The recurrent laryngeal nerve (see description above) takes on comical proportions in the giraffe as it travels a total of 4.5 meters (15 feet) out of the way. http://blog.eternalvigilance.me/2013/04/evidence-for-evolutionism-1-the-recurrent-laryngeal-nerve/
Amphiumas’ vestigial legs
Amphiuma means http://en.wikipedia.org/wiki/Two-toed_amphiuma
Amphiuma tridactylum http://www.caudata.org/cc/species/Amphiuma/Amphiuma.shtml
Salamanders evolving towards leglessness
Batrachoseps attenuatus – the legs are still there but who knows for how long. By squamatologist http://www.flickr.com/photos/squamatologist/5452483498/ Also: http://whyevolutionistrue.wordpress.com/2012/09/24/another-creationist-drops-by-to-show-that-theres-no-evidence-for-evolution/ http://www.flickr.com/photos/tigerhawkvok/3257151878/ http://alhlabbench.wordpress.com/tag/force-enhancement/
Some snakes also have the remnants of legs and pelvises that are used by males to help grip females during mating.
Legless lizards are another example of leftover limbs.
common scaly-foot (Pygopus lepidopodus) http://goulburnbrokendelmaimpar.wordpress.com/similar-species/other-legless-lizards/ Also, http://www.arkive.org/western-hooded-scaly-foot/pygopus-nigriceps/image-G139321.html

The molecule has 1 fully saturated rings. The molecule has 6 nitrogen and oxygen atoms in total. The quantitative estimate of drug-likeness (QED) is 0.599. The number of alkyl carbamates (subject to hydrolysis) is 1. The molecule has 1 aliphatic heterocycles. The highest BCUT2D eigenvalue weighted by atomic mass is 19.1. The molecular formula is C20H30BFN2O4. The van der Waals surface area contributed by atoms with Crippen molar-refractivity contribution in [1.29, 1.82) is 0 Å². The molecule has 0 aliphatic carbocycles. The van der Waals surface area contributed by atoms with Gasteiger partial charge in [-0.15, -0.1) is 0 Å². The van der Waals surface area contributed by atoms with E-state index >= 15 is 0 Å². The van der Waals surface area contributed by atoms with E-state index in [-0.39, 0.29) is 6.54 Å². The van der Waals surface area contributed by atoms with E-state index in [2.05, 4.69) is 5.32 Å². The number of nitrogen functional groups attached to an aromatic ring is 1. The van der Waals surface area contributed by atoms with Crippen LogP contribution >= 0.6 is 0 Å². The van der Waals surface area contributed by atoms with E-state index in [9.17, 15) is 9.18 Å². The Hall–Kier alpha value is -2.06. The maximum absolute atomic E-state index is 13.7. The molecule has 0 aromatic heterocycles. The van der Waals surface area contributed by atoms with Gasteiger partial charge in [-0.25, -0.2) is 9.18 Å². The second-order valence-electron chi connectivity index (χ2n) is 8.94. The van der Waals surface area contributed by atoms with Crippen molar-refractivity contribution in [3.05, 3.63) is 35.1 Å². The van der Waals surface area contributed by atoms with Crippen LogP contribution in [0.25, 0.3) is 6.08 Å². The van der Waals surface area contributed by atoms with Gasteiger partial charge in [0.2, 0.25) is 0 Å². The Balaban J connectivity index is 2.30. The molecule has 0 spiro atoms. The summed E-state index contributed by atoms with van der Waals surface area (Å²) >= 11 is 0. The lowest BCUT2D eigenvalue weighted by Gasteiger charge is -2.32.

Pygopodus lepidopodus http://scienceblogs.com/tetrapodzoology/2011/06/03/hello-pygopodids/
Large-scaled grass lizard, Chamaesaura macrolepis macrolepis http://www.markoshea.info/oba4-2_s.africa03-1a.php
Skink feet appear at every point in the progression from fully five toed foot to vestigial limb bud. Read more: http://www.environment.gov.au/biodiversity/abrs/publications/fauna-of-australia/pubs/volume2a/31-fauna-2a-squamata-scincidae.pdf
Legless Bachia lizard. http://news.mongabay.com/2008/0429-cerrado.html
Silvery Dwarf Burrowing Skink (Scelotes bipes) http://www.buckhambirding.co.za/wp/?page_id=7654
Anomalopus verreauxii http://www.snakecatcher.com/threeclawedwormskink.htm